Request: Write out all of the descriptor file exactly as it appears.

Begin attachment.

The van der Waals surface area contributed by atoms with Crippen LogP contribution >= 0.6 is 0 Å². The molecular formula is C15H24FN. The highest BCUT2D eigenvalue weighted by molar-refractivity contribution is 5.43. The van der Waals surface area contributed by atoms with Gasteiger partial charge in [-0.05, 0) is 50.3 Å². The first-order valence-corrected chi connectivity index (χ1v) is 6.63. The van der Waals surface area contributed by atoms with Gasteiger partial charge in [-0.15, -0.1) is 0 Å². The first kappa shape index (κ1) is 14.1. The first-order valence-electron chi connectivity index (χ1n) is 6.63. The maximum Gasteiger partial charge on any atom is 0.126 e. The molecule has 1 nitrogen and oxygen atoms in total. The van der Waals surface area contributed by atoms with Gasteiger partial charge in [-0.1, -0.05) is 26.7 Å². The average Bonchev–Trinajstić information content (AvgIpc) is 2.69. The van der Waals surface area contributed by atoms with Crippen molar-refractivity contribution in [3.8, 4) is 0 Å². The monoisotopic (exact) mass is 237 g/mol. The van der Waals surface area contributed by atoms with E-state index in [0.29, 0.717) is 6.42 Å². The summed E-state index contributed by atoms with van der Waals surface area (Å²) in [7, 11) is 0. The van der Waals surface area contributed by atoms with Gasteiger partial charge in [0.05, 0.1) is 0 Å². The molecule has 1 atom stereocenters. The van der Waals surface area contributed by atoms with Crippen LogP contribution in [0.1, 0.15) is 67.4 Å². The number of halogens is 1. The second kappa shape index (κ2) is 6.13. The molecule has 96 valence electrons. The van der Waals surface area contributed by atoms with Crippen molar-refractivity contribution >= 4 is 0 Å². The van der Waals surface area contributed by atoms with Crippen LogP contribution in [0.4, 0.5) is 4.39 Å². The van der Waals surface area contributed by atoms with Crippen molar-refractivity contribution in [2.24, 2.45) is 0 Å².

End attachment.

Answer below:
The van der Waals surface area contributed by atoms with Crippen LogP contribution >= 0.6 is 0 Å². The molecular formula is C15H24FN. The highest BCUT2D eigenvalue weighted by molar-refractivity contribution is 5.43. The van der Waals surface area contributed by atoms with Gasteiger partial charge in [-0.05, 0) is 50.3 Å². The first-order valence-corrected chi connectivity index (χ1v) is 6.63. The van der Waals surface area contributed by atoms with Gasteiger partial charge in [-0.15, -0.1) is 0 Å². The first kappa shape index (κ1) is 14.1. The first-order valence-electron chi connectivity index (χ1n) is 6.63. The maximum Gasteiger partial charge on any atom is 0.126 e. The molecule has 1 nitrogen and oxygen atoms in total. The van der Waals surface area contributed by atoms with Gasteiger partial charge in [-0.1, -0.05) is 26.7 Å². The average Bonchev–Trinajstić information content (AvgIpc) is 2.69. The van der Waals surface area contributed by atoms with Crippen molar-refractivity contribution in [3.8, 4) is 0 Å². The monoisotopic (exact) mass is 237 g/mol. The van der Waals surface area contributed by atoms with E-state index in [0.29, 0.717) is 6.42 Å². The summed E-state index contributed by atoms with van der Waals surface area (Å²) in [7, 11) is 0. The van der Waals surface area contributed by atoms with Gasteiger partial charge in [0.05, 0.1) is 0 Å². The molecule has 1 atom stereocenters. The van der Waals surface area contributed by atoms with Crippen LogP contribution in [0.1, 0.15) is 67.4 Å². The number of halogens is 1. The second kappa shape index (κ2) is 6.13. The molecule has 96 valence electrons. The van der Waals surface area contributed by atoms with Crippen molar-refractivity contribution >= 4 is 0 Å². The van der Waals surface area contributed by atoms with Crippen LogP contribution in [0.4, 0.5) is 4.39 Å². The van der Waals surface area contributed by atoms with Crippen molar-refractivity contribution in [2.24, 2.45) is 0 Å².